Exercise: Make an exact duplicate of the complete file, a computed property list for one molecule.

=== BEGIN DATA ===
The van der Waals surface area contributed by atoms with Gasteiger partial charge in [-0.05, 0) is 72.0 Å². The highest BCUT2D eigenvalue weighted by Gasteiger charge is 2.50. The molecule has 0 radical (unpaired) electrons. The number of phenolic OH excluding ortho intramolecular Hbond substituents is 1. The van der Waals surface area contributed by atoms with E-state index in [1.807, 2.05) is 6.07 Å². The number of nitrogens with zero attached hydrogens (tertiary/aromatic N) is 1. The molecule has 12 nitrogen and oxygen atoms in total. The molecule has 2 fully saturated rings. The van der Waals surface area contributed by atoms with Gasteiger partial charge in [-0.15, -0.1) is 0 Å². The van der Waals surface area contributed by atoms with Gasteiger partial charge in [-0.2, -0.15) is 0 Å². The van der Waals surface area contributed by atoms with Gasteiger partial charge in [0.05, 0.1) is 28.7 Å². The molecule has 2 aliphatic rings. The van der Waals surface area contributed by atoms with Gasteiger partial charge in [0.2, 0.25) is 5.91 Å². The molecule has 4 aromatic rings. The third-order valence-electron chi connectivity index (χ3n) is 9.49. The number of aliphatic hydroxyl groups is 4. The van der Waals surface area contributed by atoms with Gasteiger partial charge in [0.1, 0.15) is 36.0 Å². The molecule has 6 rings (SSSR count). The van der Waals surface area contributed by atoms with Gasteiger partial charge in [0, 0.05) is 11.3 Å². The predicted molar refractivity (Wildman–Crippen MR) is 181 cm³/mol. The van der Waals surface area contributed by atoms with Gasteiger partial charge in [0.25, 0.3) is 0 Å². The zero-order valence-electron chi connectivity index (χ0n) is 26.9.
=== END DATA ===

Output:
The van der Waals surface area contributed by atoms with Gasteiger partial charge in [-0.05, 0) is 72.0 Å². The highest BCUT2D eigenvalue weighted by Gasteiger charge is 2.50. The molecule has 0 radical (unpaired) electrons. The number of phenolic OH excluding ortho intramolecular Hbond substituents is 1. The van der Waals surface area contributed by atoms with E-state index in [1.807, 2.05) is 6.07 Å². The number of nitrogens with zero attached hydrogens (tertiary/aromatic N) is 1. The molecule has 12 nitrogen and oxygen atoms in total. The molecule has 2 fully saturated rings. The van der Waals surface area contributed by atoms with Gasteiger partial charge in [-0.15, -0.1) is 0 Å². The van der Waals surface area contributed by atoms with Gasteiger partial charge in [-0.2, -0.15) is 0 Å². The van der Waals surface area contributed by atoms with Gasteiger partial charge in [0.05, 0.1) is 28.7 Å². The molecule has 2 aliphatic rings. The van der Waals surface area contributed by atoms with Gasteiger partial charge in [0.2, 0.25) is 5.91 Å². The molecule has 4 aromatic rings. The third-order valence-electron chi connectivity index (χ3n) is 9.49. The number of aliphatic hydroxyl groups is 4. The van der Waals surface area contributed by atoms with Gasteiger partial charge in [0.1, 0.15) is 36.0 Å². The molecule has 6 rings (SSSR count). The van der Waals surface area contributed by atoms with Gasteiger partial charge in [0, 0.05) is 11.3 Å². The predicted molar refractivity (Wildman–Crippen MR) is 181 cm³/mol. The van der Waals surface area contributed by atoms with Gasteiger partial charge in [0.25, 0.3) is 0 Å². The zero-order valence-electron chi connectivity index (χ0n) is 26.9.